Case Presentation: 17-years Italian Saddle Horse with respiratory distress and fever was admitted to the Veterinary Teaching Hospital of the Department of Veterinary Medical Sciences, University of Bologna. At home, the patient had undergone antibiotic therapy without clinical improvement. Vital signs on admission revealed an increased respiratory rate, tachycardia, pyrexia and weight loss. The animal was submitted for collateral examination including thoracic radiology and ultrasound and thoracoscopy that showed bilateral pleural effusion associated with multifocal pulmonary atelectasis. During the thoracoscopic examination, that confirmed the presence of a seropurulent pleural effusion, a sample of pleural fluid was collected and Gram-negative bacteria were isolated and subjected to matrix-assisted laser desorption/ionization time-of-flight mass spectrometry (MALDI-TOF MS) that allowed the identification of K. variicola. The isolate was sensitive to amikacin, cefazolin, enrofloxacin, marbofloxacin, tetracycline, and trimethoprim-sulfamethoxazole;the horse was treated with Oxytetracycline and amikacin. Despite a general health improvement of the subject, the pleural effusion did not resolve after treatment.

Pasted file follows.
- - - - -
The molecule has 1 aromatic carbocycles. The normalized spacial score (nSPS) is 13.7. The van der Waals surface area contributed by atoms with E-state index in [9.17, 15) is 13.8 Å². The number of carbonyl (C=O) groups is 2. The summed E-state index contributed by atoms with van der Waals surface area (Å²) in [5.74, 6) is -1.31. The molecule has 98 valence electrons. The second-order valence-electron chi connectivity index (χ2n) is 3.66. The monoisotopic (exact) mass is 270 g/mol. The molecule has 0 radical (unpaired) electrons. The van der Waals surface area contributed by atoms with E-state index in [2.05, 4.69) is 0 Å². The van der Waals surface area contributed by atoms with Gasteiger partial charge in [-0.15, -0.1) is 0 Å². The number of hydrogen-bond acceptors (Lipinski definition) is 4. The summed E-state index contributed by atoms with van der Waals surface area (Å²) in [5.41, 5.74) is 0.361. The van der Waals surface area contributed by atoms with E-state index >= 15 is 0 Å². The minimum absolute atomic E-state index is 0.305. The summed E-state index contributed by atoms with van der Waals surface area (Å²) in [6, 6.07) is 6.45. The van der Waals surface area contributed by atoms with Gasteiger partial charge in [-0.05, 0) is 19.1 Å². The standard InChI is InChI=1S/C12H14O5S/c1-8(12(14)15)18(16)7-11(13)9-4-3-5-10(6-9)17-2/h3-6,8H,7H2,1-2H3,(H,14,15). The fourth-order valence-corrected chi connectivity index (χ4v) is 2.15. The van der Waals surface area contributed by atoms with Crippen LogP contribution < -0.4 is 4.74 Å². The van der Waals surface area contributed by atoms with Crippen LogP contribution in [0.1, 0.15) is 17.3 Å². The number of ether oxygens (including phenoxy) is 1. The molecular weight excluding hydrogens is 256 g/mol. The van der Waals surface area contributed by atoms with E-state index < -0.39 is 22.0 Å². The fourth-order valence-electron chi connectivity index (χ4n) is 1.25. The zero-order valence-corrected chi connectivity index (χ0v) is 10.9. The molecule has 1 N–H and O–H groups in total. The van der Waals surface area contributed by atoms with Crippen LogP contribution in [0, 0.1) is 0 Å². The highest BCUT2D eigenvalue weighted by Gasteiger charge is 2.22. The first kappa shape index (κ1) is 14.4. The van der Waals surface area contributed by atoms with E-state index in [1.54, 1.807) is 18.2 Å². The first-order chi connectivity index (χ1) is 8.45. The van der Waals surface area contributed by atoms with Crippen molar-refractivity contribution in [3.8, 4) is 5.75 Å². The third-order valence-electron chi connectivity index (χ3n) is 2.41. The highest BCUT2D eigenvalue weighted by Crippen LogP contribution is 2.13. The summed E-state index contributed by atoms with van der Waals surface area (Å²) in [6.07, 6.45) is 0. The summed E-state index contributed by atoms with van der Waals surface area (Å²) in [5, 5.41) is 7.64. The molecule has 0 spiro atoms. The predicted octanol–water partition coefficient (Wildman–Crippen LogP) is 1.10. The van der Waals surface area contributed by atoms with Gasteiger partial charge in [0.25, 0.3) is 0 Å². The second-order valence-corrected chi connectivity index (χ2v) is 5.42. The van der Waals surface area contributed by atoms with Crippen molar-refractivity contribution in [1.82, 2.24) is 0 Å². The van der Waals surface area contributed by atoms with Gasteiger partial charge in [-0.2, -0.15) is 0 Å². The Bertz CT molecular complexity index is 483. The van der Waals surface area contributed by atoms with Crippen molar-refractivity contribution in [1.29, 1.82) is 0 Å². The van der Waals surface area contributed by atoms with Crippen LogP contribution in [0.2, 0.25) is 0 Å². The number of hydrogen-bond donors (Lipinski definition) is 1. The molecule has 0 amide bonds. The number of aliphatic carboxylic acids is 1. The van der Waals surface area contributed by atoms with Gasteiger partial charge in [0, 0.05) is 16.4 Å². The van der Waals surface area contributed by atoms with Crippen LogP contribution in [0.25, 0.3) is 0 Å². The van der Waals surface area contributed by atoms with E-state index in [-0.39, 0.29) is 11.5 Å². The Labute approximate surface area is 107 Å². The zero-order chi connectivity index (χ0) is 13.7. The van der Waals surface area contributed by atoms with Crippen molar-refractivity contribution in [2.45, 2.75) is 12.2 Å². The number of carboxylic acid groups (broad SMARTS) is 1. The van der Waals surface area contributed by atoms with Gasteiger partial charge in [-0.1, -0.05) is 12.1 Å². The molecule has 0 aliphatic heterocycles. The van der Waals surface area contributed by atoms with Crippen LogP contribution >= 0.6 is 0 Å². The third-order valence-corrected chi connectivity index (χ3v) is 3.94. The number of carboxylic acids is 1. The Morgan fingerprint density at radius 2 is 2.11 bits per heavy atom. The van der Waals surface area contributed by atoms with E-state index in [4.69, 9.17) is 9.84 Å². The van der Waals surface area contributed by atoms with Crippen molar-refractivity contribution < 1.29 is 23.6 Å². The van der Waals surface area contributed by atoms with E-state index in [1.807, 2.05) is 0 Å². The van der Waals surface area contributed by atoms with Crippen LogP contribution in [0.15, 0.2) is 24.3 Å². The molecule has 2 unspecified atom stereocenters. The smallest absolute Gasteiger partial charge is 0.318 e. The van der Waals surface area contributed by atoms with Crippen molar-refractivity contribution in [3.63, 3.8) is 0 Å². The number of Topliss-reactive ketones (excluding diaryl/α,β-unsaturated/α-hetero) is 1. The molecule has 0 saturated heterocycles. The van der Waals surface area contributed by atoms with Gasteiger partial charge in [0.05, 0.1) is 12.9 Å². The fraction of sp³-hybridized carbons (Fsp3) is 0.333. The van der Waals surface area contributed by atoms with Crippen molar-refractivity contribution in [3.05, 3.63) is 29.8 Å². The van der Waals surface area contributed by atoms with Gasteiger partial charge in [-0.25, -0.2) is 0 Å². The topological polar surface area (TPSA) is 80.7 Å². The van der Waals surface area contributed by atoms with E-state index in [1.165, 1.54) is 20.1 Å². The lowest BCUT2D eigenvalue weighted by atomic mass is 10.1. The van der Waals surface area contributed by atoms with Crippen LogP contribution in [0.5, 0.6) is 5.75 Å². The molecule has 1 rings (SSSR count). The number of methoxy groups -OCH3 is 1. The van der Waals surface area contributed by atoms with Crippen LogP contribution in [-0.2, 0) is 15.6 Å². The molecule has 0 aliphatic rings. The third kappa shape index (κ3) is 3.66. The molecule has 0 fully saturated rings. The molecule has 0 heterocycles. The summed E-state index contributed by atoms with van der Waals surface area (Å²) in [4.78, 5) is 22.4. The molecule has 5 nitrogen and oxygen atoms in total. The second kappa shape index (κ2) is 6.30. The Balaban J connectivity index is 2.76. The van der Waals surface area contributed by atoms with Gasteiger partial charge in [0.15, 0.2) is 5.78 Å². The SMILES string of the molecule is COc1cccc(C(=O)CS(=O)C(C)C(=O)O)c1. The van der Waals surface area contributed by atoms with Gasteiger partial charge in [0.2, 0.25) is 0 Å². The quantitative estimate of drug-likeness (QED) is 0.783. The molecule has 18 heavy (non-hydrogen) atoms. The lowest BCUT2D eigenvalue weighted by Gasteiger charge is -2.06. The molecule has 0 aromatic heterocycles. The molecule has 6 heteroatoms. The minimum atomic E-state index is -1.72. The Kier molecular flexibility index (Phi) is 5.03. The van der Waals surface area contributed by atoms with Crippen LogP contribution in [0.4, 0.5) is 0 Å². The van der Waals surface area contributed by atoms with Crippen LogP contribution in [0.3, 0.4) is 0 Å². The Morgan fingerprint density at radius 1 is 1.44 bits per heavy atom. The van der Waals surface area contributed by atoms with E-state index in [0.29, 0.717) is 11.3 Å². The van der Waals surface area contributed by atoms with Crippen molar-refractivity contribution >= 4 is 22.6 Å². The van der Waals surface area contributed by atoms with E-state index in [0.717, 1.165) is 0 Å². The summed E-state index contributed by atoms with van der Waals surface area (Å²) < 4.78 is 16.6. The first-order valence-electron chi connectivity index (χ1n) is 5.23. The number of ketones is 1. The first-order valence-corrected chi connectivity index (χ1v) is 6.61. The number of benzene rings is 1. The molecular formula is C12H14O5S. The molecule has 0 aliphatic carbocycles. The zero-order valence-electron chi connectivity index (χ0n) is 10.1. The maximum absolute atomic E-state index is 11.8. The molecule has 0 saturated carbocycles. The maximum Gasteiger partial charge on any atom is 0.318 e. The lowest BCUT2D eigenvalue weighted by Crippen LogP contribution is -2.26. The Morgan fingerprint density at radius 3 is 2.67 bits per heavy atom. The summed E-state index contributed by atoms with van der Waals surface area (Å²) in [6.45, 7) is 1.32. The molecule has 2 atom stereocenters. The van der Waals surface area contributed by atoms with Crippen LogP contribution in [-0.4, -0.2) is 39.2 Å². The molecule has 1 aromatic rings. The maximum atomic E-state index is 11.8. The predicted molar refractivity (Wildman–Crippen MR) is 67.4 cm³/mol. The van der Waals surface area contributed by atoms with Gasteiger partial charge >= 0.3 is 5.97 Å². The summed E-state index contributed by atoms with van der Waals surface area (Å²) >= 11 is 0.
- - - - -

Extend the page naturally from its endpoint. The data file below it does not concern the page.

Conclusions: This paper describes, for the first time, the isolation of K. variicola in a horse with respiratory disease. The misidentification between K. variicola and K. pneumoniae has caused unawareness about significant aspects of this bacterial species. In fact, even though in animals the role of this bacterium is not clear, in humans it has been recognized as an emerging pathogen. The use of new methods for bacterial identification will probably lead to the isolation of a greater number of strains which will have to be studied to acquire knowledge that will be useful to clarify the clinical importance and relevance of K. variicola also in animals.